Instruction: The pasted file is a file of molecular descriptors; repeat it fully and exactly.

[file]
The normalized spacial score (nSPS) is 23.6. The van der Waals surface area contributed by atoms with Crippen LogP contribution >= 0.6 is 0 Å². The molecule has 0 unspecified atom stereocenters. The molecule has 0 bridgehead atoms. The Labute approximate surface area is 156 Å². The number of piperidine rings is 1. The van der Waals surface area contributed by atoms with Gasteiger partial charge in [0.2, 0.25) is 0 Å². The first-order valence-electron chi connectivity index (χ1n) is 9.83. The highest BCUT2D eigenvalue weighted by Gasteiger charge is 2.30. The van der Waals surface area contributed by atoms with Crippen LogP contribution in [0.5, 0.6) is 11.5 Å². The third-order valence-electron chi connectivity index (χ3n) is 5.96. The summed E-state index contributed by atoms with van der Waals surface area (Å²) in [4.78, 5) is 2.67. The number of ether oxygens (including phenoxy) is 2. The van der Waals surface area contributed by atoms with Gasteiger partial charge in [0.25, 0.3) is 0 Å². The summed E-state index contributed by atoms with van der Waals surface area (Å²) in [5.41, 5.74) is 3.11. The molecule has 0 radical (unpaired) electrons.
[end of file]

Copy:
The normalized spacial score (nSPS) is 23.6. The van der Waals surface area contributed by atoms with Crippen LogP contribution >= 0.6 is 0 Å². The molecule has 0 unspecified atom stereocenters. The molecule has 0 bridgehead atoms. The Labute approximate surface area is 156 Å². The number of piperidine rings is 1. The van der Waals surface area contributed by atoms with Gasteiger partial charge in [0.2, 0.25) is 0 Å². The first-order valence-electron chi connectivity index (χ1n) is 9.83. The highest BCUT2D eigenvalue weighted by Gasteiger charge is 2.30. The van der Waals surface area contributed by atoms with Crippen LogP contribution in [0.5, 0.6) is 11.5 Å². The third-order valence-electron chi connectivity index (χ3n) is 5.96. The summed E-state index contributed by atoms with van der Waals surface area (Å²) in [4.78, 5) is 2.67. The number of ether oxygens (including phenoxy) is 2. The van der Waals surface area contributed by atoms with Gasteiger partial charge in [0.25, 0.3) is 0 Å². The summed E-state index contributed by atoms with van der Waals surface area (Å²) in [5.41, 5.74) is 3.11. The molecule has 0 radical (unpaired) electrons.